Politics and religion. Do they mix? Should they mix? In 2000 I ran for political office in my home town. In my 27 years as an ordained Minister nothing I have done has been as controversial or upsetting to my church. I was completely blindsided by the reaction. And it had absolutely nothing to do with the party I chose to run for, the reaction was from all sides of the political aisle. I had overlooked something fundamental to the Maritime reality, we don’t want our Ministers getting “dirty” in politics. Time and time again people would ask, in the most emotional tones, “How can an honest person like you, a person of God, get in bed with THOSE people?” Again, that reaction had nothing to do with party affiliation.
Last night in Nova Scotia we elected a new government and among those serving in the legislature will be two United Church Ministers. Perhaps progress is being made? But even in this campaign I had people telling me, “It isn’t right that a man of God is running for office, getting all wrapped up in that mess.” There is in the Maritimes an attitude to politics that somehow feels politics is a necessary evil. We have come to see politics and politicians as inherently sinful, dirty, bad, and full of scandalous deals and greedy people all scheming to take what they can. And yet…all of us know that if we are going to make good decision as a society we need government action, even the most libertarians among us acknowledge the necessity of governments and government action. How else can we feel all of our people, educate all of our people, protect all of our people, house all of our people, and sustain our living environment for all of our people? And what is the most vexing issue in every election, you guessed it, health care. Seniors vote the most, they make the difference in every election and seniors demand governments spend lots and lots of money on health care. The decision on how much we spend on health care is a political decision and it is made by politicians.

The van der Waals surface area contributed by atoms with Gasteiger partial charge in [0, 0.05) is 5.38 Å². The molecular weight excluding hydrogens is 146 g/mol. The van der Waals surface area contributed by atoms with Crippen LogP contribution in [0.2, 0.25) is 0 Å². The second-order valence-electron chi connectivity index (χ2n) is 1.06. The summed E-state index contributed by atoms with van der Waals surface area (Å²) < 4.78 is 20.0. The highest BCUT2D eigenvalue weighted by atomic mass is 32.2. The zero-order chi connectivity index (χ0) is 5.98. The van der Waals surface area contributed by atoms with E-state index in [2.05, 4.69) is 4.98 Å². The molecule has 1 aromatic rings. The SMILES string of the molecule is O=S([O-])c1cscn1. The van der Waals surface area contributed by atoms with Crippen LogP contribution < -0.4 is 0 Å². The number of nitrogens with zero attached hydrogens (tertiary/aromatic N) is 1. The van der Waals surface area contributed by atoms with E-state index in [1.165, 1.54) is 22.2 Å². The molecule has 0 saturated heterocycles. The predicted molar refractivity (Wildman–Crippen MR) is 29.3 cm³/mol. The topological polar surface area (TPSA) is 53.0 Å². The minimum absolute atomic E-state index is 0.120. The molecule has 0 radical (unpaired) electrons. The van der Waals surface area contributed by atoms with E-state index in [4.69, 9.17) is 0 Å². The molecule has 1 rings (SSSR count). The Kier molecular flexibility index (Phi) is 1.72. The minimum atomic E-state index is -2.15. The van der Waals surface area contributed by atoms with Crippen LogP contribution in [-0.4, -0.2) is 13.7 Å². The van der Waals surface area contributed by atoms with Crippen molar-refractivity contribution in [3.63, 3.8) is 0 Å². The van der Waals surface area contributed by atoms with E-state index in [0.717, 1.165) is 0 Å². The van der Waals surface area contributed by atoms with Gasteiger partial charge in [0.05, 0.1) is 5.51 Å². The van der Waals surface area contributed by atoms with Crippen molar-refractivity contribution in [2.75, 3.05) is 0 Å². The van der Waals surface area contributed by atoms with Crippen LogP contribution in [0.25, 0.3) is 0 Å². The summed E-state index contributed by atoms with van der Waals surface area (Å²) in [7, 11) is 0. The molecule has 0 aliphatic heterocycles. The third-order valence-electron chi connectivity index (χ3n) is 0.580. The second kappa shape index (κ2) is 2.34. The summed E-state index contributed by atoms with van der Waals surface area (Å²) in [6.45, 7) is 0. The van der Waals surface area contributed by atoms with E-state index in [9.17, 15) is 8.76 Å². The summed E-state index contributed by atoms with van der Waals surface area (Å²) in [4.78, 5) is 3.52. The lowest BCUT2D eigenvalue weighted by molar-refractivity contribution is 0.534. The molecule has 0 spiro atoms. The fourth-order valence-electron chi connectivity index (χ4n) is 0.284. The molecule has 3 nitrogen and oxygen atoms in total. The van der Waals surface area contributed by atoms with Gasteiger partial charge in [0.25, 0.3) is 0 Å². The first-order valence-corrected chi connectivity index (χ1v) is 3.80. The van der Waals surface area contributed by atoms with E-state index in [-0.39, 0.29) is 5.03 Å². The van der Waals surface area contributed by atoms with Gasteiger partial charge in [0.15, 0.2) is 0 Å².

So why wouldn’t we want people whom we trust and admire to be part of the political process, wouldn’t that help improve the reputation of our political process?
And yet out in western Canada this concern, about Ministers running for political office, is a non-issue. Tommy Douglas, Stanley Knowles, and Ernest Manning all came from very religious backgrounds and all referenced this association throughout their political career. Bill Blakie recently wrote an autobiography about his vision of Canada, inspired in large measure by his religious faith and political convictions. At the most recent meeting of the Canadian Council of Churches I shared the representation of the United Church of Canada with Doug Martindale, a UCC Minister and former MLA in the Manitoba legislature. None of these persons were questioned by voters with, “what’s a fine person like you doing in such a vulgar profession like that?”
Will this part of God’s creation ever get over and come to grips with the necessity of putting one’s religious convictions about the poor, the earth and our collective health into practice with tangible and practical steps to help people? I hope so.